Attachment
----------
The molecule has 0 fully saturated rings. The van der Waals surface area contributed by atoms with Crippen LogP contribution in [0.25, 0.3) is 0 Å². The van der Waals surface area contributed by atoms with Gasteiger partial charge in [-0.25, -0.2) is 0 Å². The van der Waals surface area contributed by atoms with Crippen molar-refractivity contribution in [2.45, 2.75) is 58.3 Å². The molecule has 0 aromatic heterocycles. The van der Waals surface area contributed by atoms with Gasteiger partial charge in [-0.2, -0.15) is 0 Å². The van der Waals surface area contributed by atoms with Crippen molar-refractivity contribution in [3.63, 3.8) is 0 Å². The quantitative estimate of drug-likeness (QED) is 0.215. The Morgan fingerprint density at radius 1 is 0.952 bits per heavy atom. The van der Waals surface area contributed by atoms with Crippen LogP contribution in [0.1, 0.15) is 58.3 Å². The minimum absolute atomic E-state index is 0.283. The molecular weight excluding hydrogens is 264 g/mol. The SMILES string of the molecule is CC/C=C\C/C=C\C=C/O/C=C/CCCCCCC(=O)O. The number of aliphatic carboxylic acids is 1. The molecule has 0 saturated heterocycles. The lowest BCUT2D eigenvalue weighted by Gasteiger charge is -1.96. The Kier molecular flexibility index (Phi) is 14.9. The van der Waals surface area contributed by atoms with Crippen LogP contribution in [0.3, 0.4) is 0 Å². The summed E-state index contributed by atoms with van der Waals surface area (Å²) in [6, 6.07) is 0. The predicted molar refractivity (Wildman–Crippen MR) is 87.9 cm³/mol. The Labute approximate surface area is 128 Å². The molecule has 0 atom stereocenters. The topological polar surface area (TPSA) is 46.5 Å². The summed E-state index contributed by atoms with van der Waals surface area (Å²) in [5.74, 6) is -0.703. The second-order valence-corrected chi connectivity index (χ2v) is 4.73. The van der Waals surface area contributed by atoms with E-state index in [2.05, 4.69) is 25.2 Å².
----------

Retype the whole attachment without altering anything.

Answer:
The molecule has 0 fully saturated rings. The van der Waals surface area contributed by atoms with Crippen LogP contribution in [0.25, 0.3) is 0 Å². The van der Waals surface area contributed by atoms with Gasteiger partial charge in [-0.25, -0.2) is 0 Å². The van der Waals surface area contributed by atoms with Crippen molar-refractivity contribution in [2.45, 2.75) is 58.3 Å². The molecule has 0 aromatic heterocycles. The van der Waals surface area contributed by atoms with Gasteiger partial charge in [-0.2, -0.15) is 0 Å². The van der Waals surface area contributed by atoms with Crippen molar-refractivity contribution in [3.63, 3.8) is 0 Å². The quantitative estimate of drug-likeness (QED) is 0.215. The Morgan fingerprint density at radius 1 is 0.952 bits per heavy atom. The van der Waals surface area contributed by atoms with Crippen LogP contribution in [0.1, 0.15) is 58.3 Å². The minimum absolute atomic E-state index is 0.283. The molecular weight excluding hydrogens is 264 g/mol. The SMILES string of the molecule is CC/C=C\C/C=C\C=C/O/C=C/CCCCCCC(=O)O. The number of aliphatic carboxylic acids is 1. The molecule has 0 saturated heterocycles. The lowest BCUT2D eigenvalue weighted by Gasteiger charge is -1.96. The Kier molecular flexibility index (Phi) is 14.9. The van der Waals surface area contributed by atoms with Crippen LogP contribution in [0.3, 0.4) is 0 Å². The summed E-state index contributed by atoms with van der Waals surface area (Å²) in [6, 6.07) is 0. The predicted molar refractivity (Wildman–Crippen MR) is 87.9 cm³/mol. The Labute approximate surface area is 128 Å². The molecule has 0 atom stereocenters. The topological polar surface area (TPSA) is 46.5 Å². The summed E-state index contributed by atoms with van der Waals surface area (Å²) in [5.74, 6) is -0.703. The second-order valence-corrected chi connectivity index (χ2v) is 4.73. The van der Waals surface area contributed by atoms with E-state index in [2.05, 4.69) is 25.2 Å².